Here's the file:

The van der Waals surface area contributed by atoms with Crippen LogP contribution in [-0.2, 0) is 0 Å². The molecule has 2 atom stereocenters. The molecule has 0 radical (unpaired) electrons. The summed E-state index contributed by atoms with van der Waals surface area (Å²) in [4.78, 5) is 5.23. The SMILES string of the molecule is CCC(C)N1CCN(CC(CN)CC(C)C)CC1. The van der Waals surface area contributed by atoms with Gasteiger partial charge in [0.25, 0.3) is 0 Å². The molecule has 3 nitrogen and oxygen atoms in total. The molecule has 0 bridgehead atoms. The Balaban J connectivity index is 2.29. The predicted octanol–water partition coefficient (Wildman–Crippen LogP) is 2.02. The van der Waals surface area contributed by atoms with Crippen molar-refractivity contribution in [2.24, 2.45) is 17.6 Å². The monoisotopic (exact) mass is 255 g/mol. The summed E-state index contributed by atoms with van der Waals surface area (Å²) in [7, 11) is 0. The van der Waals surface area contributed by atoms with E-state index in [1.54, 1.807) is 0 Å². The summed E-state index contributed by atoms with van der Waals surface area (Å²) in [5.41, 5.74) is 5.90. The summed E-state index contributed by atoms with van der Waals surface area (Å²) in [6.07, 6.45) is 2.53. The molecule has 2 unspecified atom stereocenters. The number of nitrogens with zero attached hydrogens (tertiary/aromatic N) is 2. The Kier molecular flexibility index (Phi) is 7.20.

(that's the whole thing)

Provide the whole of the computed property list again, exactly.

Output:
The van der Waals surface area contributed by atoms with Crippen LogP contribution in [-0.2, 0) is 0 Å². The molecule has 2 atom stereocenters. The molecule has 0 radical (unpaired) electrons. The summed E-state index contributed by atoms with van der Waals surface area (Å²) in [4.78, 5) is 5.23. The SMILES string of the molecule is CCC(C)N1CCN(CC(CN)CC(C)C)CC1. The van der Waals surface area contributed by atoms with Gasteiger partial charge in [0.25, 0.3) is 0 Å². The molecule has 3 nitrogen and oxygen atoms in total. The molecule has 0 bridgehead atoms. The Balaban J connectivity index is 2.29. The predicted octanol–water partition coefficient (Wildman–Crippen LogP) is 2.02. The van der Waals surface area contributed by atoms with Crippen molar-refractivity contribution in [2.24, 2.45) is 17.6 Å². The monoisotopic (exact) mass is 255 g/mol. The summed E-state index contributed by atoms with van der Waals surface area (Å²) in [7, 11) is 0. The van der Waals surface area contributed by atoms with E-state index in [1.54, 1.807) is 0 Å². The summed E-state index contributed by atoms with van der Waals surface area (Å²) in [5.41, 5.74) is 5.90. The summed E-state index contributed by atoms with van der Waals surface area (Å²) in [6.07, 6.45) is 2.53. The molecule has 2 unspecified atom stereocenters. The number of nitrogens with zero attached hydrogens (tertiary/aromatic N) is 2. The Kier molecular flexibility index (Phi) is 7.20.